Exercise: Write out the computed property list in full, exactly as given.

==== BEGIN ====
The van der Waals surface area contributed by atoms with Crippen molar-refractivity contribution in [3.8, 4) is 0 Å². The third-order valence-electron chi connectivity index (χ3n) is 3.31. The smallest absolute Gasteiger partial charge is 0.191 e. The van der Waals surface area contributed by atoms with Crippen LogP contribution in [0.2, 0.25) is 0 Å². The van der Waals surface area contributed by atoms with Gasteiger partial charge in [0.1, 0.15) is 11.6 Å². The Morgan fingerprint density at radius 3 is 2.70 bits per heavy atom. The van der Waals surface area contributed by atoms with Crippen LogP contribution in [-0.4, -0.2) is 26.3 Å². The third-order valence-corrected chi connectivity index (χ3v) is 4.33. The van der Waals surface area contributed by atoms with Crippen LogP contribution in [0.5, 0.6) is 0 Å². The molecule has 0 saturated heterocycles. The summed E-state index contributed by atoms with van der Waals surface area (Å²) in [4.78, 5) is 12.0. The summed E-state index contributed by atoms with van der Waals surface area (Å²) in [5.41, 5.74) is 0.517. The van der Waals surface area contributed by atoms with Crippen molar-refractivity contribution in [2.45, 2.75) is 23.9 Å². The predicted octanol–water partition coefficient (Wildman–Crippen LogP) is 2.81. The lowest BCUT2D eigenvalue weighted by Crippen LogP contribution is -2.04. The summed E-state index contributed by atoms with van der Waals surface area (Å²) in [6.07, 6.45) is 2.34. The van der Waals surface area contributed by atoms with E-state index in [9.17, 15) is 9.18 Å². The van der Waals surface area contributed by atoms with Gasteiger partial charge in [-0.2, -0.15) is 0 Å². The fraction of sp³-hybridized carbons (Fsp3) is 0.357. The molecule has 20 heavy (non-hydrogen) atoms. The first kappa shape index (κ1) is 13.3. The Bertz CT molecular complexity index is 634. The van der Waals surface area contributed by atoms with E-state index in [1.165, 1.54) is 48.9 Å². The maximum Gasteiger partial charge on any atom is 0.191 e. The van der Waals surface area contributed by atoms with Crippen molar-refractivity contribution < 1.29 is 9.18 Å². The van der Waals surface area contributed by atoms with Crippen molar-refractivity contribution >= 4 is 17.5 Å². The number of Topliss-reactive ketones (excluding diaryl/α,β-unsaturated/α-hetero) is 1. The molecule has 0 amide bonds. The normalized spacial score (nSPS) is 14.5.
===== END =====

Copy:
The van der Waals surface area contributed by atoms with Crippen molar-refractivity contribution in [3.8, 4) is 0 Å². The third-order valence-electron chi connectivity index (χ3n) is 3.31. The smallest absolute Gasteiger partial charge is 0.191 e. The van der Waals surface area contributed by atoms with Crippen LogP contribution in [0.2, 0.25) is 0 Å². The van der Waals surface area contributed by atoms with Gasteiger partial charge in [0.1, 0.15) is 11.6 Å². The Morgan fingerprint density at radius 3 is 2.70 bits per heavy atom. The van der Waals surface area contributed by atoms with Crippen LogP contribution in [-0.4, -0.2) is 26.3 Å². The third-order valence-corrected chi connectivity index (χ3v) is 4.33. The van der Waals surface area contributed by atoms with Crippen LogP contribution in [0.5, 0.6) is 0 Å². The molecule has 0 saturated heterocycles. The summed E-state index contributed by atoms with van der Waals surface area (Å²) in [4.78, 5) is 12.0. The summed E-state index contributed by atoms with van der Waals surface area (Å²) in [5.41, 5.74) is 0.517. The van der Waals surface area contributed by atoms with Crippen molar-refractivity contribution in [2.45, 2.75) is 23.9 Å². The predicted octanol–water partition coefficient (Wildman–Crippen LogP) is 2.81. The lowest BCUT2D eigenvalue weighted by Crippen LogP contribution is -2.04. The summed E-state index contributed by atoms with van der Waals surface area (Å²) in [6.07, 6.45) is 2.34. The van der Waals surface area contributed by atoms with E-state index in [9.17, 15) is 9.18 Å². The van der Waals surface area contributed by atoms with Gasteiger partial charge in [-0.2, -0.15) is 0 Å². The fraction of sp³-hybridized carbons (Fsp3) is 0.357. The molecule has 20 heavy (non-hydrogen) atoms. The first kappa shape index (κ1) is 13.3. The Bertz CT molecular complexity index is 634. The van der Waals surface area contributed by atoms with E-state index in [1.165, 1.54) is 48.9 Å². The maximum Gasteiger partial charge on any atom is 0.191 e. The van der Waals surface area contributed by atoms with Crippen molar-refractivity contribution < 1.29 is 9.18 Å². The van der Waals surface area contributed by atoms with Crippen molar-refractivity contribution >= 4 is 17.5 Å². The number of Topliss-reactive ketones (excluding diaryl/α,β-unsaturated/α-hetero) is 1. The molecule has 0 amide bonds. The normalized spacial score (nSPS) is 14.5.